[GRINDHOUSE COMICS COLUMN!] AMERICAN MONSTER #1

 

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Question: What do you get when you combine a violent home invasion, an ex-mercenary (I think) with a burned-off face, a bunch of good ole’ boys who hang out in a convenience store and like to make fun of the retard who mops the floors there, a grotesquely overweight lecherous creep who lurks in playgrounds paying teenage girls to flash their tits, and a sadistic neo-Nazi meth-gang leader whose idea of fun is to strap a husband and wife to chairs facing each other, give them both guns, tell them that one has to shoot the other in the face in order to survive, and then kills the “winner” anyway?

 

If your answer is “probably the most depraved and amoral comic book of the year,” congratulations! You’re exactly right. But, as much misanthropic fun as that is in and of itself, my best guess is that writer Brian Azzarello and artist Juan Doe (yeah, I don’t think that’s what his birth certificate says, either)’s new Aftershock Comics series American Monster is also going to prove to be something more than that — at least I hope so.

 

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When it comes to slow-burn, ultra-violent, hard-boiled crime comics, Azzarello certainly has the pedigree to inspire confidence despite the admittedly disjointed, “where-the-fuck-is-this-going-anyway?” nature of this first issue. Or had it, at any rate. Frankly, I’d be a lot more inclined to give him all the leeway he needs if he’d just been coming off 100 Bullets or Jonny Double, but those were — what? Fifteen years ago? His most recent “street-level” projects have been far less successful, as anyone who endured his agonizing run on John Constantine: Hellblazer or his wretched Joker graphic novel can tell you. And while his character-redefining run on Wonder Woman has met with a fair amount of praise (how could it not? He included Wesley Willis among the pantheon of gods!), his penchant for involving himself with deplorable cash-in projects like Before Watchmen and Dark Knight III: The Master Race knocks his formerly-sterling reputation down a few notches in my estimation, as well. Sure, one could argue that his Comedian and Rorschach books never had a chance in the first place and that he was maybe trying to make the most of a bad situation, but really — he’s a grown man and should have had better sense than to get involved in such a fiasco. So I guess the question here is — which Azzarello are we going to get? The one everybody loved back in the early 2000s, or the money-grubbing “pen for hire” we’ve seen of more recent vintage?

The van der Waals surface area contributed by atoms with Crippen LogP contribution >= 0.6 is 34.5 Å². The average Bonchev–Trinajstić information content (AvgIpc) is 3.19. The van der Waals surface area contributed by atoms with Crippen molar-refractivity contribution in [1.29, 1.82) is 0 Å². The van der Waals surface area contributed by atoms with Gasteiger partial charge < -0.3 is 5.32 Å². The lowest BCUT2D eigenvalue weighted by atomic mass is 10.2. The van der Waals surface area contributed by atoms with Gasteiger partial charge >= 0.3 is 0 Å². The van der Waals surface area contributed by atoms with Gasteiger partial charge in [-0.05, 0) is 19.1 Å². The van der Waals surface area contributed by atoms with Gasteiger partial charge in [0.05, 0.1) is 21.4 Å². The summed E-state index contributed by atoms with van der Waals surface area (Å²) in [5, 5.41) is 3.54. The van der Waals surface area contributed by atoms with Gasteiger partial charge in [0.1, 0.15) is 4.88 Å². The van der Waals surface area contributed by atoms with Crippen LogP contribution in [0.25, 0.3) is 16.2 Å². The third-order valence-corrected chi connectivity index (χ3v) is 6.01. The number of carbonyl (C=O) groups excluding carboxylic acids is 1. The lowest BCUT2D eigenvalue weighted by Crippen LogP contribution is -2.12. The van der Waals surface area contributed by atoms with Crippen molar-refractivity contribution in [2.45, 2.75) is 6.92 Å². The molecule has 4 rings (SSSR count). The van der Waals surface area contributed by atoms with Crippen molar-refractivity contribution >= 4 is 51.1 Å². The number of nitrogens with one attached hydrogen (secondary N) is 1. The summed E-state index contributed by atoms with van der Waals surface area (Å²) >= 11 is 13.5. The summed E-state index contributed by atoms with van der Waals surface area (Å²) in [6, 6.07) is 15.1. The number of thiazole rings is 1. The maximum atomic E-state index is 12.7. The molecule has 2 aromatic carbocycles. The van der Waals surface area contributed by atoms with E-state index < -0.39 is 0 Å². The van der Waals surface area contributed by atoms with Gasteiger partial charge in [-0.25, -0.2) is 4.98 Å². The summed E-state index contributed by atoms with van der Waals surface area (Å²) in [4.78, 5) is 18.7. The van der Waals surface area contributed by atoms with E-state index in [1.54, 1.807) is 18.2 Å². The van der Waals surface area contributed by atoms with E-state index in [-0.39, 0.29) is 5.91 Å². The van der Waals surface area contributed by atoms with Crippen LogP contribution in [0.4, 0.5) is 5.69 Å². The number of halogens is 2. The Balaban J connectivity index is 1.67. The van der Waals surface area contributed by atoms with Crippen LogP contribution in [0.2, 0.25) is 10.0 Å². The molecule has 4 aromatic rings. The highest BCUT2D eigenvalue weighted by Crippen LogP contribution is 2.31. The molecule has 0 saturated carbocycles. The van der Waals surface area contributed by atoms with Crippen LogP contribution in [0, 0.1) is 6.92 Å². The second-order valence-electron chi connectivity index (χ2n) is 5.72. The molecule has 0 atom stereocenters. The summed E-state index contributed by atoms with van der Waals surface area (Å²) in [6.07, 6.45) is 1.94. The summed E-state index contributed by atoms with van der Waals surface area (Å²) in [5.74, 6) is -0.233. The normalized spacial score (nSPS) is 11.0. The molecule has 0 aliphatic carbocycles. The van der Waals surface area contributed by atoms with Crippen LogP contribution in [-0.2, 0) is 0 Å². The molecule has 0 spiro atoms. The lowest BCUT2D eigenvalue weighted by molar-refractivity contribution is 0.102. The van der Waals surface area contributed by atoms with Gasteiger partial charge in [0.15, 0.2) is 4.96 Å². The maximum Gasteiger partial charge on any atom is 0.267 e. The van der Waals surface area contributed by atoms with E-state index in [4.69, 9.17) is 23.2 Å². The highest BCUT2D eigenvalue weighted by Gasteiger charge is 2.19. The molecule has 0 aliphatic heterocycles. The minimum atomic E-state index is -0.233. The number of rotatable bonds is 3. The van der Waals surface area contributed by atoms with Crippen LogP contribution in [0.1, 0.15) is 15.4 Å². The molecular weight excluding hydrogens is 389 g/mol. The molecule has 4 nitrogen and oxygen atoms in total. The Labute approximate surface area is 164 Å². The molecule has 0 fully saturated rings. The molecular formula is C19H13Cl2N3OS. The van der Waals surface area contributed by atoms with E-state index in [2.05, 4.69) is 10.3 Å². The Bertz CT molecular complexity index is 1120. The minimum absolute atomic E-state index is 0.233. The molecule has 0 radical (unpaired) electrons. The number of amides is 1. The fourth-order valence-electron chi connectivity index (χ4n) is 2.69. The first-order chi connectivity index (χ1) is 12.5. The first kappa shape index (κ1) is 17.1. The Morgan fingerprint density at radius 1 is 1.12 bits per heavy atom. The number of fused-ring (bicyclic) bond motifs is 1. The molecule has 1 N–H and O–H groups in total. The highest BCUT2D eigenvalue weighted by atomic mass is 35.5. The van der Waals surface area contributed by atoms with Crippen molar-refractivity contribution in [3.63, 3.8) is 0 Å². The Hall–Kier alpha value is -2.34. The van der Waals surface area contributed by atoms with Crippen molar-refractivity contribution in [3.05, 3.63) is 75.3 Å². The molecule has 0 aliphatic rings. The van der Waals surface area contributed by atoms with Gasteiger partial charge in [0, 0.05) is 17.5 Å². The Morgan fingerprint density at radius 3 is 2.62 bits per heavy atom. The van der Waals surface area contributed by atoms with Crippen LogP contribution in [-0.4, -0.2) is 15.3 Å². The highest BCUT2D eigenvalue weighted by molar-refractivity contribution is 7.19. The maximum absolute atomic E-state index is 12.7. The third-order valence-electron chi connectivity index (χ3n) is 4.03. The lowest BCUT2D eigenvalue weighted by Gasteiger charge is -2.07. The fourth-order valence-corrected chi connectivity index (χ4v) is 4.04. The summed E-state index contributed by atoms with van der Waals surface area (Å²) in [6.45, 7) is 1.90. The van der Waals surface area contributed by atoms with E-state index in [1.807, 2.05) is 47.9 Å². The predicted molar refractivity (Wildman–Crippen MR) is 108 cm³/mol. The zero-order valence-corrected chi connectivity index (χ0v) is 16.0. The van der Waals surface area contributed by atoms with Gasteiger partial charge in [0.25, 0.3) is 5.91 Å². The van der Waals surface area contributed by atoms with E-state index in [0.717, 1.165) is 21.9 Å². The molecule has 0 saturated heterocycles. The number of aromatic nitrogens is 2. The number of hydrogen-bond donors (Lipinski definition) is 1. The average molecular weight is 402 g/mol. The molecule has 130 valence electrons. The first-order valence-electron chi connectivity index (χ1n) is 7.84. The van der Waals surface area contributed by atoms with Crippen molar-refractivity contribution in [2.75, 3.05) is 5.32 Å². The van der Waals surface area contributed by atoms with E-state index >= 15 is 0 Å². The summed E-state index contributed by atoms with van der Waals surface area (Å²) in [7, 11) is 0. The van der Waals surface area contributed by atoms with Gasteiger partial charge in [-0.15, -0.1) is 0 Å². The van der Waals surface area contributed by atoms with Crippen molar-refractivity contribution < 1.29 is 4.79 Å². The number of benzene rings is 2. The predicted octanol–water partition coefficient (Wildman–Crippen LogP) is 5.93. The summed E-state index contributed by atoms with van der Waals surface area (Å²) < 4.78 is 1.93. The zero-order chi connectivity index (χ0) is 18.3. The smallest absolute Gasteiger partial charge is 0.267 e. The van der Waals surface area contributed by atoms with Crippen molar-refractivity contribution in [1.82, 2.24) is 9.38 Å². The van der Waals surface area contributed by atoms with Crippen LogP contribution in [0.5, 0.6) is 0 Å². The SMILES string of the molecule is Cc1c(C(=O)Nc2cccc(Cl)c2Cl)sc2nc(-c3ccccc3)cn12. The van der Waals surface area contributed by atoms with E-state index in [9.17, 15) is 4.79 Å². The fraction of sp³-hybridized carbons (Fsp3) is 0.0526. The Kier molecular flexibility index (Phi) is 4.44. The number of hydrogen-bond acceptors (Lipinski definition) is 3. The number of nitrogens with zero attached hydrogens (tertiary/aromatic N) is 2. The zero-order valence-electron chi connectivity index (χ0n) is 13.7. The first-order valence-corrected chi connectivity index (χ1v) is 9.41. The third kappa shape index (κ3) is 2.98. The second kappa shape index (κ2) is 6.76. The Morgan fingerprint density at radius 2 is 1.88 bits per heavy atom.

AMERICAN MONSTER #1

 

So far, the jury’s still out on that one. American Monster #1 definitely features plenty of the strong-characterization-achieved-with-minimal-dialogue that was a mainstay of his earlier, stronger work, as well as a lot of almost celebratory sadism that used to be his stock-in-trade, so there’s reason to keep your fingers crossed here. There’s also an obvious moral dimension at play from the outset, in that the “American Monster” of the title clearly refers to the nameless (so far), faceless (as in literally) stranger who just drifted into whatever anonymous Midwestern shithole this story takes place in, but everyone else we meet in this opening installment is, in fact, even uglier than he is — their deformities just happen to be on the inside.